I thought I’d expand a bit more on why Svensmarks figure 4 is unacceptable (fig 4 of arXiv; fig 6 in Cosmoclimatology: a new theory emerges). Bear in mind that there is more wrong in the article than just this, though! The fig is:
I’m arguing about the lower line, which purports to be a 90-64S average. This is sourced to: http://data.giss.nasa.gov/gistemp/tabledata/ZonAnn.Ts+dSST.txt (90-64S zonal mean) and thats a perfectly reputable source. However, not one to be used blindly, as S does. You have to wonder about the data quality. And even a cursory think would lead you to wonder how much early data there is in there.
One hint is that the early data is more variable. If you look closely you can see this in S’s fig. If you draw the raw data its more obvious; and if you take the standard deviation its 1 oC before 1957 and 0.4 after. Which is because there are a whole pile of extra stations available after 1957 which smooths things out. The table referenced says it also uses HadISST1 for SSTs in the early period, and it says its a land-ocean mean. But that isn’t consistent with the change in variability (there is an other table, http://data.giss.nasa.gov/gistemp/tabledata/ZonAnn.Ts.txt, which only has the stations in. But the differences between that and the former, for 90-64S, is very small).
A good source of temperature data is the BAS READER project. A quick glance shows only Orcadas in the early years in the correct region (and even thats a bit wrong, since Orcadas is only 60 S; maybe GISS is taking 5 degree radius-of-influence to include it S of 64S?).
In fact, I can demonstrate that the early data *is* pure Orcadas by plotting it:
Black: GISS data. Blue: Orcadas station data. Note that GISS are anomalies so I’ve adjusted them vertically to fit (by 3.6 oC, if you care). The early fit is so good its clear that the GISS data *is* pure Orcadas. Which means the table description is odd? Anyway. I’ve also added 4th order polys a-la S. Amusingly, the poly fit is fine, so I would have no complaints if S just used the Orcadas data. But then the fit wouldn’t be so good after 1950; and he wouldn’t be able to call it “Antarctic” temperatures.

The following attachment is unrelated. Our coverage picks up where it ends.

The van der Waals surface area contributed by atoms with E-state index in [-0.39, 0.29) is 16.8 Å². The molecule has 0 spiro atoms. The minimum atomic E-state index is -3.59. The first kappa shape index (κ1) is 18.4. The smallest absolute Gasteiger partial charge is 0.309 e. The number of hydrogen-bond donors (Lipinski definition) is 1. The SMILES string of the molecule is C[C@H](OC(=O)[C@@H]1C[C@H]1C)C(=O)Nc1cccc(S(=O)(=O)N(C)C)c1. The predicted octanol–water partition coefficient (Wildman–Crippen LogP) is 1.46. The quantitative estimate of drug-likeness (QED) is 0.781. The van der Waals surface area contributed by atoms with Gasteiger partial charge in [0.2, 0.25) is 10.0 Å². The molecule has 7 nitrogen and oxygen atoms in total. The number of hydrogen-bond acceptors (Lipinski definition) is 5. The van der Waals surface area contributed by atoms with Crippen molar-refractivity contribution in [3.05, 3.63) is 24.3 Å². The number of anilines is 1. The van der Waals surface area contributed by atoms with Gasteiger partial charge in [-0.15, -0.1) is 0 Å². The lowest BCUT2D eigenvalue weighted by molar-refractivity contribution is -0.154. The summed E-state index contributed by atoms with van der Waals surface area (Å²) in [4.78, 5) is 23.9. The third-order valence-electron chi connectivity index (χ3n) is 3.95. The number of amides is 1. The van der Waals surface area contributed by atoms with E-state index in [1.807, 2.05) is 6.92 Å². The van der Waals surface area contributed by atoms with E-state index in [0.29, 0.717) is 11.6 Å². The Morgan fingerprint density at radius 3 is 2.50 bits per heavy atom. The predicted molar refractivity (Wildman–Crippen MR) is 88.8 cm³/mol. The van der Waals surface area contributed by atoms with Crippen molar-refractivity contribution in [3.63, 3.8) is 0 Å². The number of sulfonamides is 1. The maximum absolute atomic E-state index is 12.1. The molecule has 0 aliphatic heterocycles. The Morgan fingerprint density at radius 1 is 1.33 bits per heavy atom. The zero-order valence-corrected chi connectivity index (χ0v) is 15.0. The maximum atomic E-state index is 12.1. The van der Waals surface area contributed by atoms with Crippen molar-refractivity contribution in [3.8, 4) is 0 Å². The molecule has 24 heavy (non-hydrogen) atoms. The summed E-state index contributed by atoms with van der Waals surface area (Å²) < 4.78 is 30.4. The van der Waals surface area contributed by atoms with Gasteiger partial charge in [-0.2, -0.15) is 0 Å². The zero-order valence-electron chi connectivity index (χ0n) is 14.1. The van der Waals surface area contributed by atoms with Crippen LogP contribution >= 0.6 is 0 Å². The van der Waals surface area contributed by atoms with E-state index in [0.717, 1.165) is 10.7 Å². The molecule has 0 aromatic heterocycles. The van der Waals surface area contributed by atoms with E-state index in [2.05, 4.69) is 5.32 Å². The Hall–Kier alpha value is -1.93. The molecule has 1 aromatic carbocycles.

So: just to be clear: the early part of S’s data comes from Orcadas, an Island station at 60 S. it is *not* an average of 90-64S as he says: its data from a single station. Any competent Antarctic-type reviewer would have caught this glaring error. This is a teensy bit of a problem for him, as his “Antarctic theory” is most pronounced S of 75S; arguably, 60 S should actually be in rest-of-world as far as he is concerned. I’ve no doubt though that his theory will prove sufficiently pliable to account for this :-)
[Update: the data sparsity is a bit more obvious via a map: e.g. for 1910 (thanks G) -W]
[A read writes: Could you please be more clear? Write what is on the axes in different colors, what it is used by Svensmark for, and why you think that it's wrong as opposed to some vague cliches that the data are not enough. I thought I had been. OK, my pic (the lower one) shows in black the raw data used in the lower line in S's plot. They are the same, except I haven't put a 12y filter through the data. Overplotted in blue is the raw Orcadas station data. From 1905 to 1950 the data overly so exactly that its hard to see the blue line unless you look closely, except for a few excursions (1945 is the most obvious) that are presumably caused by more data becomming transiently available for that year. This demonstrates that the data S is using from GISS really is the Orcadas data. Therefore it isn't a mean for 90-64S or anything like it (that is obvious from the data from 1960 on, which disagrees. If anything there is an antiphase relation, especially from 1980 on. I hope thats clear now -W]